FIGS. 12a to 12e illustrate the steps of an example of a process allowing production of an example of a filter comprising an integrated Bragg mirror structure;

FIG. 13 illustrates an example of a component exploiting waves guided along an interface formed by implanting atoms in the propagation medium at a given depth, according to the invention; and

FIGS. 14a to 14c illustrate the steps of a process allowing the production of the implanted waveguide structure shown in FIG. 13.

DETAILED DESCRIPTION

Generally, the elastic structure of the present invention thus comprises within a layer of material of first Young's modulus and/or first density, at least one zone in which said Young's modulus and/or said density are/is modified by atomic implantation or by diffusion of chemical species so as to provide a layer having at least locally a second Young's modulus and/or a second density so as to be able to take advantage of mechanical properties, or even of electromechanical properties, that are tailored notably to applications employing acoustic propagation.

Thus, according to the invention, the fact that it is possible to modify elastic and therefore notably acoustic properties allows, for example, structures analogous to the multilayer structures conventionally encountered (acoustic waveguides, Bragg mirrors, etc.) to be formed simply, without however requiring the deposition of many layers.

The flexibility of implantation techniques (choice of the implanted species and the implantation energy) or diffusion techniques (choice of the source of the diffused species, temperature and length of the reaction) allows the original medium to be modified in different ways (hydrogen, helium, or carbon inclusions or formation of a new compound) at different depths and over different thicknesses. This not only allows the formation of periodic structures to be envisioned, but also the formation of highly heterogeneous structures.

Lastly, the implantation or the diffusion reaction can be carried out through a system of masks (made of resist or of another material that stops penetration of the implanted or diffused species), thereby allowing the aforementioned structures to be formed only inside predefined features. As a result it is possible to form three-dimensional structures by combining a number of masks and a number of different implantations and/or diffusions.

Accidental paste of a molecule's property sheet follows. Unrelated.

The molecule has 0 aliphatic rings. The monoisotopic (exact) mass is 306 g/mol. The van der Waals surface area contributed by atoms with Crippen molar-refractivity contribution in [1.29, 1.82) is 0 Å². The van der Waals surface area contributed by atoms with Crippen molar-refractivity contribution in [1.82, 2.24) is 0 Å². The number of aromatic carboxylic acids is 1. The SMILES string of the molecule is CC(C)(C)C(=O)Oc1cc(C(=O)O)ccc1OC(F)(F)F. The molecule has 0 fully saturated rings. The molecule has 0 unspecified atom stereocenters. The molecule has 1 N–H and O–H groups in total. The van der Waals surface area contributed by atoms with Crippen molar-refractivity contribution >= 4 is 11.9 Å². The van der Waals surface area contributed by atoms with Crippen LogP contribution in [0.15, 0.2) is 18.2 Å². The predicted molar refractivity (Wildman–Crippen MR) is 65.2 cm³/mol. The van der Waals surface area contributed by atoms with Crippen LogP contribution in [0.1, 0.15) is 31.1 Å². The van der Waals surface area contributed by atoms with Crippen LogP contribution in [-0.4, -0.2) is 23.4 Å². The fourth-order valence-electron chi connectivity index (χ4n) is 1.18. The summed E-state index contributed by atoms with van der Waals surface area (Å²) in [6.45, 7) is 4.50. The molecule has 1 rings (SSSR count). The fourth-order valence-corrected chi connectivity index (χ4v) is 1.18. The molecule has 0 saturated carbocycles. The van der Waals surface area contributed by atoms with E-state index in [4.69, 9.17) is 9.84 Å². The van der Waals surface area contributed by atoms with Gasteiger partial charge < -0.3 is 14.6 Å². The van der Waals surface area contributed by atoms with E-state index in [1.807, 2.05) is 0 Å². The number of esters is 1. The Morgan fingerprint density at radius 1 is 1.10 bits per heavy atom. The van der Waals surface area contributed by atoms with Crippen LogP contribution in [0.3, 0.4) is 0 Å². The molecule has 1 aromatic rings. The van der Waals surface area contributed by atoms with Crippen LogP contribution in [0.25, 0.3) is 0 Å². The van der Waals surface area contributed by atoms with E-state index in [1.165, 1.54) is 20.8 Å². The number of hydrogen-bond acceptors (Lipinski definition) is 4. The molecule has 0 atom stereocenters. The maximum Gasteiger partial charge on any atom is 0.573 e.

By combining conventional acoustic structures with locally modified zones, it is possible to design particularly advantageous structures, some of which will be described below by way of nonexhaustive example.

Example of an SMR-Type Bulk Elastic Wave Resonator Structure:

Generally, an SMR-type bulk wave resonator comprises a thick layer of piezoelectric material, two upper electrodes and a Bragg mirror substructure. FIG. 3 illustrates an SMR-type resonator, according to the present invention, in which the Bragg mirror structure is formed by buried layers produced by atomic implantation. More precisely, within a material M1 of first Young's modulus and/or of first density, layers of material M2 having a second Young's modulus and/or a second density are produced by implantation, said layers being produced at respective depths h1, h2, . . . , hN, the distance between a depth hi and a depth hi+1 being equal, for example, to a half wavelength in order to provide the array of stacked layers with a Bragg mirror substructure, two upper electrodes E1 and E2 being produced on the surface of the material of first Young's modulus.